Sales and use tax nexus has become a major headache for any business that sells into the United States. But what exactly is nexus for sales and use tax purposes, and where does it come from, anyway?
Nexus is the connection a company has to a taxing jurisdiction and describes the amount and degree of business activity a business must generate in a jurisdiction before that jurisdiction can mandate compliance with its sales and use tax laws. The U.S. Constitution sets some basic parameters for determining nexus to prohibit a jurisdiction from applying its taxing authority to businesses – specifically, there must be a “minimal connection” between the business and the state in which it operates before the jurisdiction can require a business to comply with its sales and use tax laws.
Think this is just a recent snarl as states finagle for more tax dollars? Courts have actually been dealing with nexus for at least half a century.
In 1967’s National Bellas Hess v. Department of Revenue, the U. S. Supreme Court held that the Due Process and Commerce Clauses barred states from requiring remote retailers with no physical presence in a State to collect and remit sales tax.
In 1992, the U. S. Supreme Court affirmed its prior ruling under the Commerce Clause in Quill v. North Dakota. Quill, a Delaware corporation, had facilities in Illinois, California and Georgia and sold office equipment and supplies through direct mail and calls. It had no employees in North Dakota. The state of North Dakota asserted that Quill had nexus for sales and use tax purposes and attempted to impose a use tax on property sold by Quill to customers located in North Dakota - essentially mandating use tax collection obligations on retailers that engaged in regular or systematic solicitations in the state.
More recently, in Direct Marketing Association v. Brohl (2015) the U. S. Supreme Court held that Colorado’s special sales and use tax reporting requirements did not violate state or federal laws concerning a states’ sales and use tax enforcement authority. The case was later reheard and findings were in favor of Colorado – which served to open the door for a later challenge to Quill.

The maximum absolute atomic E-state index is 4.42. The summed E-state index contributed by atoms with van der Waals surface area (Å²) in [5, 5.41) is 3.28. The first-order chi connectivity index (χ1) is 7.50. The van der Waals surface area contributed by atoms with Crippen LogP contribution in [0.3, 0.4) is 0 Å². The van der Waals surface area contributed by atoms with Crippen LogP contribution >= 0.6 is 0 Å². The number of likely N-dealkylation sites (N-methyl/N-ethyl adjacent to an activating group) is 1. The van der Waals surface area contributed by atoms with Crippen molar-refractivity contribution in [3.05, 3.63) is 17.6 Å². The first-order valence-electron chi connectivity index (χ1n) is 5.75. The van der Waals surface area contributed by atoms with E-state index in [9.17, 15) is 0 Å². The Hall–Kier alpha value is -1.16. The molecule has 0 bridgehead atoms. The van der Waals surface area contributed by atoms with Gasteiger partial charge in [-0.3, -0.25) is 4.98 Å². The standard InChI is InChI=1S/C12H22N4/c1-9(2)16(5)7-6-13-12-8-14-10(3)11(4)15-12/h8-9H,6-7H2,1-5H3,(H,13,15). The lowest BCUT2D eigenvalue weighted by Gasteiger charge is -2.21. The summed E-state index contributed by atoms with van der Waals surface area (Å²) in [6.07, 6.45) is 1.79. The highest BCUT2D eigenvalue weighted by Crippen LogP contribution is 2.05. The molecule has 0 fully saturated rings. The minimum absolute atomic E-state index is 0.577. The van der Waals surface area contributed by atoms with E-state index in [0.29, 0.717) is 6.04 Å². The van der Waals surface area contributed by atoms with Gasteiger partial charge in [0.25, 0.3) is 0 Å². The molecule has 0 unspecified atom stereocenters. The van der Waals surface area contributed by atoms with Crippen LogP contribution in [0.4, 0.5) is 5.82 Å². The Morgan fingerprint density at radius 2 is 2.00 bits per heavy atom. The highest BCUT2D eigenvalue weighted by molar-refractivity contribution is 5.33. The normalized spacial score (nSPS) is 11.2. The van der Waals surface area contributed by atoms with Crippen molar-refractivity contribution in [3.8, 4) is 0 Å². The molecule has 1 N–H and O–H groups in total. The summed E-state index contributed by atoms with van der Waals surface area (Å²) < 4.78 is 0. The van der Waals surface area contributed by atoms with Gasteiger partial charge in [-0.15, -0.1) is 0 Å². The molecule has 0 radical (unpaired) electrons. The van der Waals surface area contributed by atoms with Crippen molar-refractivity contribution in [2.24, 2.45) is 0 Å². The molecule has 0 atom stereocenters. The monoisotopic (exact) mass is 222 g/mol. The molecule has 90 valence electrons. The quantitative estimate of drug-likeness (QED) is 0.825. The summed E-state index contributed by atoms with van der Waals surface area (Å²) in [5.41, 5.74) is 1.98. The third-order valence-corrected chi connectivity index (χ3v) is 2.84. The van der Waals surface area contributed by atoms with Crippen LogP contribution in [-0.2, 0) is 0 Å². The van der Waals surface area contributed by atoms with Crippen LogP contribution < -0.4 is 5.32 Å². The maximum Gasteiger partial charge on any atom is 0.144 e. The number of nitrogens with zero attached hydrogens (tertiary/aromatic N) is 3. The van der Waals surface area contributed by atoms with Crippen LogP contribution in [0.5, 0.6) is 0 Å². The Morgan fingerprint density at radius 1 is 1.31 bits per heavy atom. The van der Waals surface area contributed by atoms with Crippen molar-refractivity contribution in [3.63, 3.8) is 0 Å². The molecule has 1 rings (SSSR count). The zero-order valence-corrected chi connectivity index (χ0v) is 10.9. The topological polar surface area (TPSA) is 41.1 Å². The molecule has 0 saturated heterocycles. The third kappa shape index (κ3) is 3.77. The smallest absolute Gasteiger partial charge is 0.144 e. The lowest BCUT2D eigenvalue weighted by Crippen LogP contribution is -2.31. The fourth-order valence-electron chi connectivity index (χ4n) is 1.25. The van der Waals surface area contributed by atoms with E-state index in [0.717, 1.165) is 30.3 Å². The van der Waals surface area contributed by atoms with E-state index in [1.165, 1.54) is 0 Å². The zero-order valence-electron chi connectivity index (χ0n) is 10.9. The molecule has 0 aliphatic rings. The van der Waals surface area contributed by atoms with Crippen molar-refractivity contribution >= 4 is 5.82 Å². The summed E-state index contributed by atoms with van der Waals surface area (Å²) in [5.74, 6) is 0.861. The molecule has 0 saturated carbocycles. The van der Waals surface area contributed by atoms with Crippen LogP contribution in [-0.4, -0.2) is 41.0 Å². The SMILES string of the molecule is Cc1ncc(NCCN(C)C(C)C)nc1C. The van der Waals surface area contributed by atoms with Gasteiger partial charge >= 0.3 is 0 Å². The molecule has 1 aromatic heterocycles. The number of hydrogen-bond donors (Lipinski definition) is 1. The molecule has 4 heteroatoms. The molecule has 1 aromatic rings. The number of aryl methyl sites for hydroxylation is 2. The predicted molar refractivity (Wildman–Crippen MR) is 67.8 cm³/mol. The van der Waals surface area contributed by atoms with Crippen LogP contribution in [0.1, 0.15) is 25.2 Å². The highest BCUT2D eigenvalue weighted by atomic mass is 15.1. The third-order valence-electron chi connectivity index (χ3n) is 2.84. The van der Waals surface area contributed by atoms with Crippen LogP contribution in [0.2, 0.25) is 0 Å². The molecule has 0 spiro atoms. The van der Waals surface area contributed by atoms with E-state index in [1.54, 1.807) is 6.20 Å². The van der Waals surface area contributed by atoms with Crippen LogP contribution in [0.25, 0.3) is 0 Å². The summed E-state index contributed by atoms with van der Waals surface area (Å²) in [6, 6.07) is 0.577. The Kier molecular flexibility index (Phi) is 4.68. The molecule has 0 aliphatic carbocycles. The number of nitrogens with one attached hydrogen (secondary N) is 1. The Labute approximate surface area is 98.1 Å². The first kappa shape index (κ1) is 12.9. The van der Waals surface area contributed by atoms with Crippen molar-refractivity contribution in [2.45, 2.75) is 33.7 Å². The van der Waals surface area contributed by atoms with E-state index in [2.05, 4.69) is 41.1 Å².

In June 2018, the U.S. Supreme Court determined in South Dakota v. Wayfair, Inc. et al that a state could require compliance with its sales and use tax laws through economic activity alone. The Court reasoned that the South Dakota law regulating Wayfair did not burden businesses because only merchants reaching an annual materiality threshold in the state were required to collect. The court also reasoned that technology advancements since the Quill decision enabled companies to more easily comply with state sales and use tax compliance requirements. This ruling expanded the nexus standards for sales and use tax purposes to include both physical presence and economic presence.
Of the states that collect sales tax, 95% have adopted economic nexus standards since the Wayfair decision, and these policies are impacting far more than just large companies. Businesses of all sizes are now having to manage the burden of sales and use tax, and often aren’t finding out they have nexus until an auditor comes knocking on their door.
As laws continue to evolve on a state and local jurisdiction level, let TaxConnex™ manage this ever-changing tax environment for you, and remove that heavy burden and responsibility. Contact us to learn about the latest developments in sales and use tax nexus and what they mean to you and your company.
Stay up to date with economic nexus standards with our Economic Nexus Guide.